- The lander’s propulsion system failed. The propulsion system is responsible for slowing the lander down and landing it safely on the lunar surface. When the propulsion system failed, the lander was unable to slow down enough and crashed into the lunar surface.
- The lander’s software was not able to handle the unexpected changes in the lander’s trajectory. The lander was supposed to land on a smooth plain, but it encountered a number of unexpected obstacles, such as boulders and craters. The software was not able to adjust the lander’s trajectory quickly enough to avoid these obstacles, and the lander crashed into the lunar surface.
- The software was not robust enough to handle the high levels of noise and interference that are present in the lunar environment. The software was designed to work in a vacuum, but the lunar surface is actually quite dusty. This dust can interfere with the software’s ability to communicate with the ground station and to control the lander.
The ISRO has learned a number of lessons from the Chandrayaan 2 mission. These lessons will be used to improve the design and development of future missions. The ISRO is also planning to improve the flight software for future missions. This will include making the software more robust and fault tolerant.
How is Chandrayaan 3’s flight software more robust?
The ISRO has made a number of changes to the flight software for Chandrayaan 3 in order to address the issues that led to the failure of the Chandrayaan 2 lander. These changes include:
- More rigorous testing and validation: The flight software for Chandrayaan 3 has been extensively tested in a variety of simulated environments. This includes testing the software in response to unexpected changes in the lander’s trajectory.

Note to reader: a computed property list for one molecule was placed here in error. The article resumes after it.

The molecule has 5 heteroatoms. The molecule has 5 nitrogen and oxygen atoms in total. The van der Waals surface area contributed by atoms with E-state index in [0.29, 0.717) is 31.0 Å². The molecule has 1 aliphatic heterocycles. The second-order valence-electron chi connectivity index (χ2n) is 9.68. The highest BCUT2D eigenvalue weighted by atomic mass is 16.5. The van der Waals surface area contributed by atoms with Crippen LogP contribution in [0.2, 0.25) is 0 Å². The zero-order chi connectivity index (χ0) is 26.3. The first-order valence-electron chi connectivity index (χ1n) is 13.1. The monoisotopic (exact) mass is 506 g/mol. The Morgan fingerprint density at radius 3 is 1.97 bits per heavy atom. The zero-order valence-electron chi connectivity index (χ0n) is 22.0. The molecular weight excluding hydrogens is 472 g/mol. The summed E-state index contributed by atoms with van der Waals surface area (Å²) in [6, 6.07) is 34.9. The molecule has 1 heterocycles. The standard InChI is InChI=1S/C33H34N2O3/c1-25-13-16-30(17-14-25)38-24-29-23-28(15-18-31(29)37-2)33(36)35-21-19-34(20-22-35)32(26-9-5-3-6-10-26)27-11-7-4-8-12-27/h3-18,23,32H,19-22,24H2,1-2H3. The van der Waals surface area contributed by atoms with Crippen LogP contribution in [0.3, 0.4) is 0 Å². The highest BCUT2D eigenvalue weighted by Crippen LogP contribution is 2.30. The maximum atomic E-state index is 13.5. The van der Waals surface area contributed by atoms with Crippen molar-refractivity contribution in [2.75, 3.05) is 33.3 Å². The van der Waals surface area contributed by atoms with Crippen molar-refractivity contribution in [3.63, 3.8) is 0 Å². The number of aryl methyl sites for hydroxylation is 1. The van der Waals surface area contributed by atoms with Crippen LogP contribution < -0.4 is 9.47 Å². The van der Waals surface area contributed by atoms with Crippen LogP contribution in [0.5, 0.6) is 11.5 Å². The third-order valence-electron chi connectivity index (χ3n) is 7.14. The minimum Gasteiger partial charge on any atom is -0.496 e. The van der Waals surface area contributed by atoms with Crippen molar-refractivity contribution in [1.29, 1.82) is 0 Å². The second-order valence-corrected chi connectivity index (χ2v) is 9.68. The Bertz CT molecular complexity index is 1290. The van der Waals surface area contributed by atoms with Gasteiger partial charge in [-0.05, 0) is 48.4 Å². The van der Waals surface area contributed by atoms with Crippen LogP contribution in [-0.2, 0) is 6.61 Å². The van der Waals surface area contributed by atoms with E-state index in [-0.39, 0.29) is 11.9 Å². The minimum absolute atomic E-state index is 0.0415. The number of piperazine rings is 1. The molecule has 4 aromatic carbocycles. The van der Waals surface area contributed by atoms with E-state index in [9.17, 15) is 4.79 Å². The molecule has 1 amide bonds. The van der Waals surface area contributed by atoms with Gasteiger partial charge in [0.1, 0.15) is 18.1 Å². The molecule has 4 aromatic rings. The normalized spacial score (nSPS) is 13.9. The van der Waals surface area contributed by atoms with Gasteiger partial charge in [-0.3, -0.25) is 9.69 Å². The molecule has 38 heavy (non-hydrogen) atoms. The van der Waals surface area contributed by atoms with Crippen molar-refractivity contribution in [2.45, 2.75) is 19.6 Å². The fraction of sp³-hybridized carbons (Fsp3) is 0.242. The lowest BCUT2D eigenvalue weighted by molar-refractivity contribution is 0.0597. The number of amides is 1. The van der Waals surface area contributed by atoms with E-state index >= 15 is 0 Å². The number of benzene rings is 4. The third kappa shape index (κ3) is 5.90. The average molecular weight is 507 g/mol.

- More fault-tolerant design: The flight software for Chandrayaan 3 has been designed to be more fault-tolerant. This means that the software can continue to operate even if some components fail.
- More human oversight: The flight software for Chandrayaan 3 will be monitored by human operators throughout the landing process. This will help to ensure that the software is operating correctly and that any unexpected problems are identified and addressed quickly.
In addition to the changes to the flight software, the ISRO has also made a number of changes to the design of the Chandrayaan 3 lander. These changes include:
- A larger landing area: The Chandrayaan 3 lander will have a larger landing area than the Chandrayaan 2 lander. This will give the lander more room to maneuver and reduce the risk of a crash.
- More powerful engines: The Chandrayaan 3 lander will have more powerful engines than the Chandrayaan 2 lander. This will give the lander more control over its descent and landing.
- A stronger landing gear: The Chandrayaan 3 lander will have a stronger landing gear than the Chandrayaan 2 lander. This will help to protect the lander from damage during the landing.
The ISRO is confident that the changes to the flight software and the design of the Chandrayaan 3 lander will help to prevent a repeat of the Chandrayaan 2 failure.
Let’s hope for the best with the landing of Chandrayaan 3…